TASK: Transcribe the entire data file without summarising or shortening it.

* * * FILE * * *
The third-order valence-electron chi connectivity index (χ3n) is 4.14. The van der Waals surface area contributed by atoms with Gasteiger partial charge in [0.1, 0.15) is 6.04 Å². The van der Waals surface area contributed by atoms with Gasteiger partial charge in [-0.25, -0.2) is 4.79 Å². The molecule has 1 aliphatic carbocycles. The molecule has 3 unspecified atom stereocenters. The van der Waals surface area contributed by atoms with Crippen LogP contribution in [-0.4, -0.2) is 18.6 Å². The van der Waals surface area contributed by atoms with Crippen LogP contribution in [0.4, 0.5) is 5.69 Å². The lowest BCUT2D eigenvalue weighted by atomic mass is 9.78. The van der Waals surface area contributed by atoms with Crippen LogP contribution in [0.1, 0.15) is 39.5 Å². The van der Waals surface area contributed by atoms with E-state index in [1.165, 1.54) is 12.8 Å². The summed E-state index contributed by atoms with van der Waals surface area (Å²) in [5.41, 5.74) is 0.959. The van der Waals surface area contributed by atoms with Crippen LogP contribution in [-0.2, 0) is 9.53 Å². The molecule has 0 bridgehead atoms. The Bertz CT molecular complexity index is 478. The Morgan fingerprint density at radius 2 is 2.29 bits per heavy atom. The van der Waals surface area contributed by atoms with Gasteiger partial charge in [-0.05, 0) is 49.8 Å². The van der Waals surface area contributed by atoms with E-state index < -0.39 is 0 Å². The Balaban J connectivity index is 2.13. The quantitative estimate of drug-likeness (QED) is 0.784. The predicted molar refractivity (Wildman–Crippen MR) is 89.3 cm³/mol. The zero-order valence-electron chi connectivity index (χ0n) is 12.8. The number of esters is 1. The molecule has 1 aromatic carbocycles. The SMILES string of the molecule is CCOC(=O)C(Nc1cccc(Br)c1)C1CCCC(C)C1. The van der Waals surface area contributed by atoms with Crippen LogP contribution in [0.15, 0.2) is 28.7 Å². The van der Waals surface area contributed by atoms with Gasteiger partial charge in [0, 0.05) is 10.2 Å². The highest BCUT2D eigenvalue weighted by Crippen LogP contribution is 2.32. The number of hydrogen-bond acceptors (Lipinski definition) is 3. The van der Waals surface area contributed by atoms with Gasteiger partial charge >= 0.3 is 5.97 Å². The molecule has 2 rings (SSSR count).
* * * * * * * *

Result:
The third-order valence-electron chi connectivity index (χ3n) is 4.14. The van der Waals surface area contributed by atoms with Gasteiger partial charge in [0.1, 0.15) is 6.04 Å². The van der Waals surface area contributed by atoms with Gasteiger partial charge in [-0.25, -0.2) is 4.79 Å². The molecule has 1 aliphatic carbocycles. The molecule has 3 unspecified atom stereocenters. The van der Waals surface area contributed by atoms with Crippen LogP contribution in [-0.4, -0.2) is 18.6 Å². The van der Waals surface area contributed by atoms with Crippen LogP contribution in [0.4, 0.5) is 5.69 Å². The lowest BCUT2D eigenvalue weighted by atomic mass is 9.78. The van der Waals surface area contributed by atoms with Crippen LogP contribution in [0.1, 0.15) is 39.5 Å². The van der Waals surface area contributed by atoms with E-state index in [1.165, 1.54) is 12.8 Å². The summed E-state index contributed by atoms with van der Waals surface area (Å²) in [5.41, 5.74) is 0.959. The van der Waals surface area contributed by atoms with Crippen LogP contribution in [-0.2, 0) is 9.53 Å². The molecule has 0 bridgehead atoms. The Bertz CT molecular complexity index is 478. The Morgan fingerprint density at radius 2 is 2.29 bits per heavy atom. The van der Waals surface area contributed by atoms with Gasteiger partial charge in [-0.05, 0) is 49.8 Å². The van der Waals surface area contributed by atoms with E-state index < -0.39 is 0 Å². The Balaban J connectivity index is 2.13. The quantitative estimate of drug-likeness (QED) is 0.784. The predicted molar refractivity (Wildman–Crippen MR) is 89.3 cm³/mol. The zero-order valence-electron chi connectivity index (χ0n) is 12.8. The number of esters is 1. The molecule has 1 aromatic carbocycles. The SMILES string of the molecule is CCOC(=O)C(Nc1cccc(Br)c1)C1CCCC(C)C1. The van der Waals surface area contributed by atoms with Crippen LogP contribution in [0.15, 0.2) is 28.7 Å². The van der Waals surface area contributed by atoms with Gasteiger partial charge in [0, 0.05) is 10.2 Å². The highest BCUT2D eigenvalue weighted by Crippen LogP contribution is 2.32. The number of hydrogen-bond acceptors (Lipinski definition) is 3. The van der Waals surface area contributed by atoms with Gasteiger partial charge >= 0.3 is 5.97 Å². The molecule has 2 rings (SSSR count).